Would you tell me, please, when should I use N prefix before string in Transact-SQL query? I have started to work with a database where I don't get any results using query like this

SELECT * FROM a_table WHERE a_field LIKE '%а_pattern%'

until I change pattern to N'%а_pattern%'. I never had to add this prefix in the past, so I am curious. a_field is defined as nvarchar(255), but I think the reason is something else.

3 Answers 3


The following articles have some good information on the question. The short answer is just that there's a type mismatch between the unicode column and non-unicode string literal you're using. From the KB article, it looks like omitting the N prefix might still work in some cases, but it would depend on the code page and collation settings of the database. That might explain the change in behavior, if you were previously having success with the no-prefix method.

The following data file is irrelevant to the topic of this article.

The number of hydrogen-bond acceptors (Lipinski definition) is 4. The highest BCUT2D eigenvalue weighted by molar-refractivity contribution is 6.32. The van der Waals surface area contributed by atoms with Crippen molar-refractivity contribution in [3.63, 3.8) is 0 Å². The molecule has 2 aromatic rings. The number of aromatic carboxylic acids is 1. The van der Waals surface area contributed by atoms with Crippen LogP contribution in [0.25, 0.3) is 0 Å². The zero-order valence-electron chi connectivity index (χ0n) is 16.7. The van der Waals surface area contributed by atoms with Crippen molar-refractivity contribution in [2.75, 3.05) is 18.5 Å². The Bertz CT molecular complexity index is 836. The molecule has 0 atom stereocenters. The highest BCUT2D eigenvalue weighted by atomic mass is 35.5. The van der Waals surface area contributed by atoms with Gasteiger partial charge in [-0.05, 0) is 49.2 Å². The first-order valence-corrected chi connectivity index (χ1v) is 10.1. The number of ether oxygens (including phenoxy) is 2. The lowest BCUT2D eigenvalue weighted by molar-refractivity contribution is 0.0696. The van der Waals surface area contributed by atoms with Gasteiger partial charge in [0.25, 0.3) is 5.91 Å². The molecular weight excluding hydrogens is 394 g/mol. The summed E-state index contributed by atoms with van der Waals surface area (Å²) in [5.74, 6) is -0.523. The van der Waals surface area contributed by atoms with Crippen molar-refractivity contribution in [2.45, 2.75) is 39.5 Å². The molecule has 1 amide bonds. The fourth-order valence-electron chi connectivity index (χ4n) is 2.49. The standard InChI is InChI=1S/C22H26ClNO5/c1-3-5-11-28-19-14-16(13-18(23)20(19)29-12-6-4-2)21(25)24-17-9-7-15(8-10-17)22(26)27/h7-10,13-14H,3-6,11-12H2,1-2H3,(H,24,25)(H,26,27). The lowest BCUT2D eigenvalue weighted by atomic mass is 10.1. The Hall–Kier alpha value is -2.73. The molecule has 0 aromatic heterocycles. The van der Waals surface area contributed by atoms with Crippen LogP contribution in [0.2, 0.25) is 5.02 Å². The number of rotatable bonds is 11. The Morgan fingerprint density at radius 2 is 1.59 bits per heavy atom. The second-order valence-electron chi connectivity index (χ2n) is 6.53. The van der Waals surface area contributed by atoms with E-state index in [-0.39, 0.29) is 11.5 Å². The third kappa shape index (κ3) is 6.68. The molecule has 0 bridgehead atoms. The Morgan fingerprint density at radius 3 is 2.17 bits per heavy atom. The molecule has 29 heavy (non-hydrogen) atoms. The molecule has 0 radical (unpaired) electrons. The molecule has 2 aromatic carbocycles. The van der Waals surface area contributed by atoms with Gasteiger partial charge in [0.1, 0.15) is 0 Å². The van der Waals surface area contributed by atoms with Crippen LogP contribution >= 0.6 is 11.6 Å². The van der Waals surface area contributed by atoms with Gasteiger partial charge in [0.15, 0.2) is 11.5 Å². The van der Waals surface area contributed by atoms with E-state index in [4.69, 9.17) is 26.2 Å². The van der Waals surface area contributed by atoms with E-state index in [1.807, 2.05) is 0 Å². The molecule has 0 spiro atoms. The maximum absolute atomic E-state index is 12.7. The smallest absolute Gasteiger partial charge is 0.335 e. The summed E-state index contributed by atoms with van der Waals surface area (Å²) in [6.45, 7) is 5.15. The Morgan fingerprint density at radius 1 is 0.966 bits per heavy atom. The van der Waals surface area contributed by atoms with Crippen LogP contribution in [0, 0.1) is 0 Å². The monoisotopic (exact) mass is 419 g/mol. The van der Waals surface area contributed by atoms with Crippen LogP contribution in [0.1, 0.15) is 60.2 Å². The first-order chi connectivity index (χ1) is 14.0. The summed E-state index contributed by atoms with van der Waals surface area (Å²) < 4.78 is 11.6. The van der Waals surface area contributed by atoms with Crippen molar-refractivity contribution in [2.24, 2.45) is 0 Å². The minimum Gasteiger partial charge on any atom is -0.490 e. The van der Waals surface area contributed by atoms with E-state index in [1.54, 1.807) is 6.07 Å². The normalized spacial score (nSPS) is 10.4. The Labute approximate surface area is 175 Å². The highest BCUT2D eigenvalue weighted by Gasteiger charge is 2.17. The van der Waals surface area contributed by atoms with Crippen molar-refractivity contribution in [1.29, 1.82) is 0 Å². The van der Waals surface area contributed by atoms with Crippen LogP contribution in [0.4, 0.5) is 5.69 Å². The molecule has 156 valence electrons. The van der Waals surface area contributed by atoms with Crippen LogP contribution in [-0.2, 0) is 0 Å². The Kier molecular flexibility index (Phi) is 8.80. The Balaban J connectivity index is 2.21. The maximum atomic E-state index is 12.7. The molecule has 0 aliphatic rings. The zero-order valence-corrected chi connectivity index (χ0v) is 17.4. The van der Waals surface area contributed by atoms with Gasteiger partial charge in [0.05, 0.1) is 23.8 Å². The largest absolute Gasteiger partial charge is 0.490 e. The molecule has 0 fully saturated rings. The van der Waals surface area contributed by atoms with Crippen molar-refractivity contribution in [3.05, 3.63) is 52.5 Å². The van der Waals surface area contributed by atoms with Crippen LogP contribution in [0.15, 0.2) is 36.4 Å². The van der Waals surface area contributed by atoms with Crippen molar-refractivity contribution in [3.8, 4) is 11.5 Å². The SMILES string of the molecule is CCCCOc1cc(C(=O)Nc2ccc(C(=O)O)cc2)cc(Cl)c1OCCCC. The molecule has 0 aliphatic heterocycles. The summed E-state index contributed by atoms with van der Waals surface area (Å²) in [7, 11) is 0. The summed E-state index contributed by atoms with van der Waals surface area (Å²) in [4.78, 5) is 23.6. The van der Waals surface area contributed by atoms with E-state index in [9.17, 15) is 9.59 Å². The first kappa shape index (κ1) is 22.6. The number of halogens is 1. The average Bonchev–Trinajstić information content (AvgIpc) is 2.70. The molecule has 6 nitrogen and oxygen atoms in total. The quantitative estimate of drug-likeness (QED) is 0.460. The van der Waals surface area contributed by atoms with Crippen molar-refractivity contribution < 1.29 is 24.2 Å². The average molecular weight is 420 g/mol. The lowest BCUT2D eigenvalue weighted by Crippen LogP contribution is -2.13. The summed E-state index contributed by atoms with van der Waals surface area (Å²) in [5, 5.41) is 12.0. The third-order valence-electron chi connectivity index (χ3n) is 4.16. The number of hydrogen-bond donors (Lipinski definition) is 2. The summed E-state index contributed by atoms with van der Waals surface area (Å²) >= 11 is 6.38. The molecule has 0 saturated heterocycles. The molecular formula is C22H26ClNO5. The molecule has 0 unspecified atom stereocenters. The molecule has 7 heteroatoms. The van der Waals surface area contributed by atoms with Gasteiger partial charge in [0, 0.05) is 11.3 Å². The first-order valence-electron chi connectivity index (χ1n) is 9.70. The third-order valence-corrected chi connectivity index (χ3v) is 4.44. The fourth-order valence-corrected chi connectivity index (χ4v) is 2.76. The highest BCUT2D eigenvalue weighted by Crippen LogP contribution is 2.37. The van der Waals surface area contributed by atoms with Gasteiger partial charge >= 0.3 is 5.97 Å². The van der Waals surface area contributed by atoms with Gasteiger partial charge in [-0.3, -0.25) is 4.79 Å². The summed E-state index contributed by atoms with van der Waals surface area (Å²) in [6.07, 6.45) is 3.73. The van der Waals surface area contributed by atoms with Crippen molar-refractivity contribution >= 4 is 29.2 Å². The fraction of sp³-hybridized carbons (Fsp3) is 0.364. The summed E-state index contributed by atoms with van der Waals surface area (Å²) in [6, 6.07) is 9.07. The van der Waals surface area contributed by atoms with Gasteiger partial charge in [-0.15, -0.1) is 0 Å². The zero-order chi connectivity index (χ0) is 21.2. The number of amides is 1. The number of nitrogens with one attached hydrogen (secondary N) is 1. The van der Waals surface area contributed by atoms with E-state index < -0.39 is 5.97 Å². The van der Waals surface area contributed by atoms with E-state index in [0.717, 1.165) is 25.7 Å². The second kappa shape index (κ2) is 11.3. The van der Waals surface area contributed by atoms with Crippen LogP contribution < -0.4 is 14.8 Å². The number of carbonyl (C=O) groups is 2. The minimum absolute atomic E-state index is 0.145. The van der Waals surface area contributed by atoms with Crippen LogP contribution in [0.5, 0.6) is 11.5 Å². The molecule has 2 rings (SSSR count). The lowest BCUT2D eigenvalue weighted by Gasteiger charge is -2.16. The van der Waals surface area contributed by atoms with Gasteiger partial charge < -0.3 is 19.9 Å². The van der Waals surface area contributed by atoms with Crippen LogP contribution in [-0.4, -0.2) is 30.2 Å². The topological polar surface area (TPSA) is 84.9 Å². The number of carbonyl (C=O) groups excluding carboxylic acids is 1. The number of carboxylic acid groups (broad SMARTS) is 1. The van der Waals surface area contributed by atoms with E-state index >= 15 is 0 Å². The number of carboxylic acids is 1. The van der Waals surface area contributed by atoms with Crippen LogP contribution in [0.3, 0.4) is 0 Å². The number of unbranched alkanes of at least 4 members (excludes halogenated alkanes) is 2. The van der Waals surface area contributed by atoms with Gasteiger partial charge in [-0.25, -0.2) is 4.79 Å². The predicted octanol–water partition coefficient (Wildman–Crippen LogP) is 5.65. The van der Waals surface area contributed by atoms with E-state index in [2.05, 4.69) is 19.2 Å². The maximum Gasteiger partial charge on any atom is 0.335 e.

This denotes that the subsequent string is in Unicode (the N actually stands for National language character set). Which means that you are passing an NCHAR, NVARCHAR or NTEXT value, as opposed to CHAR, VARCHAR or TEXT. See Article #2354 for a comparison of these data types.

Unicode is typically used in database applications which are designed to facilitate code pages which extend beyond the English and Western Europe code pages for example Chinese. Unicode is designed so that extended character sets can still "fit" into database columns.


I think the N-prefix tells sql server to treat the string as a unicode value. nvarchar columns are unicode so you should use this syntax when accessing these columns.

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